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January 28, 2015
This year, reverse mortgages will undergo yet another transformation in a long line of recent program changes designed to make these loans safer retirement planning mechanisms for the borrowers they serve.
Starting on April 27, 2015, borrowers age 62 and older will be subject to a financial assessment before they can take out a reverse mortgage. This is true only for new borrowers who decide to get the loan on or after April 27 and does not extend to current borrowers who have taken a loan prior to the effective date.
Established by the U.S. Department of Housing and Urban Development (HUD), which administers federally-insured reverse mortgages (known as Home Equity Conversion Mortgages) via the Federal Housing Administration, the rule was created to minimize the risk of borrowers defaulting on their loans.
Mandatory loan counseling has long been required for all HECM loans before a borrower can obtain a reverse mortgage. But now with the financial assessment, that counseling will be a more in-depth look into your finances that will require you to present a variety of documentation.
What you’ll need for the reverse mortgage financial assessment…
Essentially, the cornerstone of the financial assessment is for lenders to determine whether applicants have the assets or resources to cover loan costs, particularly property taxes and homeowners insurance that all borrowers must maintain.
This means lenders may ask you to provide records like:
“From a borrower’s standpoint, it’s a lot more information that is now going to be required,” Gruley says.
Does spotty credit impact my ability to pass the reverse mortgage financial assessment?
Unlike with a traditional mortgage, where poor credit can ultimately prevent you from getting a loan, with the financial assessment subpar credit won’t necessarily restrict you from obtaining a reverse mortgage.
“People assume that if they have bad credit then they can’t get a reverse mortgage, but that’s not true,” Gruley says. “With the financial assessment, you still have a chance to get a reverse mortgage, but a lender will have to factor in set asides.”
What is the reverse mortgage financial assessment for? Why is it necessary?
Just because you’re not making monthly payments, as you would for a traditional “forward” mortgage loan, reverse mortgages require borrowers to remain current on your home’s taxes, insurance and upkeep — or else run the risk of default and subsequent foreclosure.
The financial assessment is meant to assess your ability to pay for these mandatory costs since if these costs are not kept current, then the home could be foreclosed on. The reverse mortgage financial assessment is designed to protect you from foreclosure.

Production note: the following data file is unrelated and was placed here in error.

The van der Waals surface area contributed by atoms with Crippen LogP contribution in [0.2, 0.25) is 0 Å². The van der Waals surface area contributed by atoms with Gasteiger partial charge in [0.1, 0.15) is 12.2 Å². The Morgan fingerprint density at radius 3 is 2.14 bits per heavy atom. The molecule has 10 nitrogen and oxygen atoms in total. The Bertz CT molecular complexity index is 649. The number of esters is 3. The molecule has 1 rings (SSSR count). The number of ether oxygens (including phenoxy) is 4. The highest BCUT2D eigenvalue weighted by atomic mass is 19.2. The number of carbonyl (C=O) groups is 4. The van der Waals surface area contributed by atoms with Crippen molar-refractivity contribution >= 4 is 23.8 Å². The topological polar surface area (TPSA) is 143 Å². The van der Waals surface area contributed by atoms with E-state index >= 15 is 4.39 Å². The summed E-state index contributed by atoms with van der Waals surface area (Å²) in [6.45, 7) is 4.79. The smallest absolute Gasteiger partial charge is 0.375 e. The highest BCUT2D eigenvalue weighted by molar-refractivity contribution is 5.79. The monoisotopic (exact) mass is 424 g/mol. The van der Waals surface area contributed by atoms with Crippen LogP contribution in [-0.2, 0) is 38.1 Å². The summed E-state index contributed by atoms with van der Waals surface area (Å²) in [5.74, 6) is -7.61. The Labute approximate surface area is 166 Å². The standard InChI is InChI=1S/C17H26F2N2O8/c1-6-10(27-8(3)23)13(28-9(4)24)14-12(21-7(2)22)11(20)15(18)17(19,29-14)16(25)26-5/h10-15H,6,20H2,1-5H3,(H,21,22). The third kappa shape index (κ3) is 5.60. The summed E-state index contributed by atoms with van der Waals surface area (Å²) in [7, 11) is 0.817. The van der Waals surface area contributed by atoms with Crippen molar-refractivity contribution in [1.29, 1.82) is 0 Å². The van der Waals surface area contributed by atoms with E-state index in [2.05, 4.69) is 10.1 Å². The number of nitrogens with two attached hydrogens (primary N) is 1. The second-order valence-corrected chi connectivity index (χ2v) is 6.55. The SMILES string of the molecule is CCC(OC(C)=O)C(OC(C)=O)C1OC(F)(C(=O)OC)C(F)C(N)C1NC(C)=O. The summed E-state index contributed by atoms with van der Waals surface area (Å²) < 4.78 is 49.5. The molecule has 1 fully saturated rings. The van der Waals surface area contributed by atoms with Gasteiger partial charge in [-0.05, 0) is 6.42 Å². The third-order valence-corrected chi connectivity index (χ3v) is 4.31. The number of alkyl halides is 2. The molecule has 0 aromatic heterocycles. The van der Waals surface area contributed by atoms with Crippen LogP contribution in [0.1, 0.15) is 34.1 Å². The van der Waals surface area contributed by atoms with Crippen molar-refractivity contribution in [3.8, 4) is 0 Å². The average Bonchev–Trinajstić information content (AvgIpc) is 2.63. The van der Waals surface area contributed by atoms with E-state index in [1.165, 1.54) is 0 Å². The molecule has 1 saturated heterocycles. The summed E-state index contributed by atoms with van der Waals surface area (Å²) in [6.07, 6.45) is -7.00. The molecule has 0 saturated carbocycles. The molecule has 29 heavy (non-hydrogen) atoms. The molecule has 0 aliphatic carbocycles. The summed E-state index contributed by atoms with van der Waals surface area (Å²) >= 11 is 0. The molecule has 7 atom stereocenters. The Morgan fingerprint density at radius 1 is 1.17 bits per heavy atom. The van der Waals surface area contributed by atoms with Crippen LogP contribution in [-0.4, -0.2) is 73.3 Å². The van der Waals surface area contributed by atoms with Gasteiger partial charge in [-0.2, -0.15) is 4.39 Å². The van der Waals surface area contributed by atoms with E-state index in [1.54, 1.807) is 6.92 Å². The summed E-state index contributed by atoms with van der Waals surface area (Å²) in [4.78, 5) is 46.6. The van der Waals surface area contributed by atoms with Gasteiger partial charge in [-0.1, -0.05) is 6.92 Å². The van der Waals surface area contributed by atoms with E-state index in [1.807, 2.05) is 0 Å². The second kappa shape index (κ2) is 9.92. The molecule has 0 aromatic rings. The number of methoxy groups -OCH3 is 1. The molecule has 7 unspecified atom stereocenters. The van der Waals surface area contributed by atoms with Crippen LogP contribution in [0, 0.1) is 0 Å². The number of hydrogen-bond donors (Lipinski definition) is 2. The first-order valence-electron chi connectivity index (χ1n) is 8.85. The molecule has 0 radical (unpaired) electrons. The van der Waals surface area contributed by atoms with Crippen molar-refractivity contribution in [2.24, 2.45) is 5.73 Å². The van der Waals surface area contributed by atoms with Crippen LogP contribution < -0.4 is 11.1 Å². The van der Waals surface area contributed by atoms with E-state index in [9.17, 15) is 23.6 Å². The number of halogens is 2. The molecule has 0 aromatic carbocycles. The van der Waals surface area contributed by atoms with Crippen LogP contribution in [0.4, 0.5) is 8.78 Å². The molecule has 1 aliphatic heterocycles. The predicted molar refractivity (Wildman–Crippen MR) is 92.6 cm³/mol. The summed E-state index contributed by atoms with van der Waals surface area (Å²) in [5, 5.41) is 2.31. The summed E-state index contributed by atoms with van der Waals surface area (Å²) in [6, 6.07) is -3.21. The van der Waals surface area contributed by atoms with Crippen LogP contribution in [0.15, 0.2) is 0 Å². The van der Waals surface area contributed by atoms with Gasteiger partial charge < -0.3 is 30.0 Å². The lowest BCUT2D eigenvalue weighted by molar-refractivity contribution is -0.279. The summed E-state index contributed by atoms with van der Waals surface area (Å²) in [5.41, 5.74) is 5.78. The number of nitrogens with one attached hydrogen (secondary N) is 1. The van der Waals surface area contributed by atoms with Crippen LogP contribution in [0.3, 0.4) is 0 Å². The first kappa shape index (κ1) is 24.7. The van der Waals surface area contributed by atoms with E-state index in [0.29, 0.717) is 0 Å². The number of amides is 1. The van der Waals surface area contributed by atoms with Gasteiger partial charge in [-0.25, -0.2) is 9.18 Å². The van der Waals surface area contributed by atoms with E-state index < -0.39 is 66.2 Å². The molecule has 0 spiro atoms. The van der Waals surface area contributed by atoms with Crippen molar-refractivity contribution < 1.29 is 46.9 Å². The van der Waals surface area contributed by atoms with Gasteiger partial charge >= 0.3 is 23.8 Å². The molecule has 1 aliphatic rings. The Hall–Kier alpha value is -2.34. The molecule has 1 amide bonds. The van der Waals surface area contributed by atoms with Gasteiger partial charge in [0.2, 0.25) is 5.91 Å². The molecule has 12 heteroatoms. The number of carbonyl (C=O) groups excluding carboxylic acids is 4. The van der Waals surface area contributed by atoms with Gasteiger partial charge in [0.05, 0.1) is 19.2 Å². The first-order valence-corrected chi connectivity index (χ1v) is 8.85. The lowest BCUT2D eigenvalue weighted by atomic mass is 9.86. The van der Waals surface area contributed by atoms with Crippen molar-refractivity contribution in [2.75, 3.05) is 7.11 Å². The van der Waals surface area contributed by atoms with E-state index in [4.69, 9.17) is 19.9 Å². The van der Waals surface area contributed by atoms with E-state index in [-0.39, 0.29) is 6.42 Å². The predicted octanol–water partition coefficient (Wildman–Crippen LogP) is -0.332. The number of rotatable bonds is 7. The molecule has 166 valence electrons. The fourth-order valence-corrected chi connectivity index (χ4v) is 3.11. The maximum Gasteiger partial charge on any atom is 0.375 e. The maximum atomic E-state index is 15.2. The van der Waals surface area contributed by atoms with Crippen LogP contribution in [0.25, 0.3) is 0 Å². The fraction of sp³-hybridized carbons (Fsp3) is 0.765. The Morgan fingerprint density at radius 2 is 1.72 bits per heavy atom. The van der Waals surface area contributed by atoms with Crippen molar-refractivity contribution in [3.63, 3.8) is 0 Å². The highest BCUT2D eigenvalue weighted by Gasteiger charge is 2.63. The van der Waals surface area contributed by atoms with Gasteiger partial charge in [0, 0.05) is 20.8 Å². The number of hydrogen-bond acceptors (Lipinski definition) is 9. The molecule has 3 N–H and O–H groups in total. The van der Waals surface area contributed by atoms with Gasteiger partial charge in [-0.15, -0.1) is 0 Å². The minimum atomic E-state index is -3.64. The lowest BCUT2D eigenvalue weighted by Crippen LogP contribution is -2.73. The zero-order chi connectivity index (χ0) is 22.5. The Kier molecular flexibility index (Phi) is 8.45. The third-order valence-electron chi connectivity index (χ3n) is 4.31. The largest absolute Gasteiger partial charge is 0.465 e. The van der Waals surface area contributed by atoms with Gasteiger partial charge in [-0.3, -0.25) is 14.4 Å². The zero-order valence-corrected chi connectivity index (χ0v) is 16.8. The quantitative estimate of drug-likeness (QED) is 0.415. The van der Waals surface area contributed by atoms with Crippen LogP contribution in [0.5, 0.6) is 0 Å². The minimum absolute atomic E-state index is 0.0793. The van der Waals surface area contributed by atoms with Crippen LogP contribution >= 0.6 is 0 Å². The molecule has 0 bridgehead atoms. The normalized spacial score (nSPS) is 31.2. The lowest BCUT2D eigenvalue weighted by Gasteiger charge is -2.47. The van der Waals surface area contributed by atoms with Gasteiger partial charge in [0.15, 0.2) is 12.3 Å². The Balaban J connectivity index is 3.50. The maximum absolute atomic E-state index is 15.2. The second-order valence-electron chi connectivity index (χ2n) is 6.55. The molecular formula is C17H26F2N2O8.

What if I can not afford ongoing taxes, insurance and upkeep?
If — during the financial assessment — it is determined that you will not be able to afford these ongoing housing costs, it may still be possible to secure a reverse mortgage — depending on the loan amount you are eligible for. If you are eligible for enough money but your income suggests that you will be unable to pay for the ongoing housing costs, then lenders may be directed to take a portion of the borrowers loan proceeds to be “set aside” for the payment of these costs.
This means that a portion of your loan amount will be “set aside” and will be used to fund taxes, insurance and upkeep.
The amount that is set aside is calculated from your the total proceeds you may be eligible to receive, which includes factoring in your age, current interest rates and the value of your home. This figure will vary from borrower to borrower, depending on individual’s unique situations.
What you can do to prepare for a reverse mortgage financial assessment
If the provisions of the financial assessment seems like a lot to process, don’t worry. There are several things you can do to learn more about how to qualify for a reverse mortgage under the new rule.
Let’s say you’ve thought long and hard about the prospect of getting a reverse mortgage and are ready to take the next steps, but you’re still unsure how the new changes fit into your situation.
Talk to a lender: To better help you navigate the financial assessment, along with all the documentation you’ll need to provide, contact a reverse mortgage lender. These changes have been long-awaited by many reverse lenders who have been developing various educational resources and strategies on how to better serve borrowers as this new rule takes effect this year.
A large part of their efforts has been to facilitate a dialogue to dispel fears and misconceptions of how the financial assessment stands to impact borrowers.
Get an estimate of your loan amount: “It’s always important to preface every conversation about the financial assessment by saying that it alone will not be a determination of whether a borrower qualifies for and will be able to obtain a reverse mortgage,” says Gruley.
Gather your information: A proactive approach for borrowers who are serious about reverse mortgages can be something as simple as making a list of all of their debts and gathering key information like proof of income, bank statements and other asset verification.
Lenders may even provide you in advance with a checklist detailing all of the necessary paperwork and documentation that you’ll need when applying for a reverse mortgage.
It’s important to remember that reverse mortgages, just like any other financial instrument, are complex assets that, when used properly, can be a valuable wealth management tool that provides borrowers with extra cash flow during their retirement years.
Not only is it important for you to do your own homework on reverse mortgages, but it’s even more important you work with a certified reverse mortgage professional who can help answer your questions and help you find a loan that best suits your needs.
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